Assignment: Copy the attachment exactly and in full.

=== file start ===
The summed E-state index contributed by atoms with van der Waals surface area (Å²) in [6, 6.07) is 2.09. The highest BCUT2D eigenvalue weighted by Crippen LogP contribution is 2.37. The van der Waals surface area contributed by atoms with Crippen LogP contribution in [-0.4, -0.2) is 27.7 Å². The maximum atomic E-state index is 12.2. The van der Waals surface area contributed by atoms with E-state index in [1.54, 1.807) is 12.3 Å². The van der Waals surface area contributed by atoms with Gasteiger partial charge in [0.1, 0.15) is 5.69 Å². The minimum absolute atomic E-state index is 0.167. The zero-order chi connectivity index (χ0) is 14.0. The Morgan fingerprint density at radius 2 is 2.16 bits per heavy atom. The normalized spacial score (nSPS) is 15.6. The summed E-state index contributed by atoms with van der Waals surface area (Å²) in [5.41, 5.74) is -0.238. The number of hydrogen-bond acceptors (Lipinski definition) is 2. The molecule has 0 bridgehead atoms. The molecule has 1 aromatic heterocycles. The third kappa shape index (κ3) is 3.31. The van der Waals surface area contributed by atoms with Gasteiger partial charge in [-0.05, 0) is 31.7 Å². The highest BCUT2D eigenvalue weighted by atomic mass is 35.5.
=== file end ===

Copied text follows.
The summed E-state index contributed by atoms with van der Waals surface area (Å²) in [6, 6.07) is 2.09. The highest BCUT2D eigenvalue weighted by Crippen LogP contribution is 2.37. The van der Waals surface area contributed by atoms with Crippen LogP contribution in [-0.4, -0.2) is 27.7 Å². The maximum atomic E-state index is 12.2. The van der Waals surface area contributed by atoms with E-state index in [1.54, 1.807) is 12.3 Å². The van der Waals surface area contributed by atoms with Gasteiger partial charge in [0.1, 0.15) is 5.69 Å². The minimum absolute atomic E-state index is 0.167. The zero-order chi connectivity index (χ0) is 14.0. The Morgan fingerprint density at radius 2 is 2.16 bits per heavy atom. The normalized spacial score (nSPS) is 15.6. The summed E-state index contributed by atoms with van der Waals surface area (Å²) in [5.41, 5.74) is -0.238. The number of hydrogen-bond acceptors (Lipinski definition) is 2. The molecule has 0 bridgehead atoms. The molecule has 1 aromatic heterocycles. The third kappa shape index (κ3) is 3.31. The van der Waals surface area contributed by atoms with Gasteiger partial charge in [-0.05, 0) is 31.7 Å². The highest BCUT2D eigenvalue weighted by atomic mass is 35.5.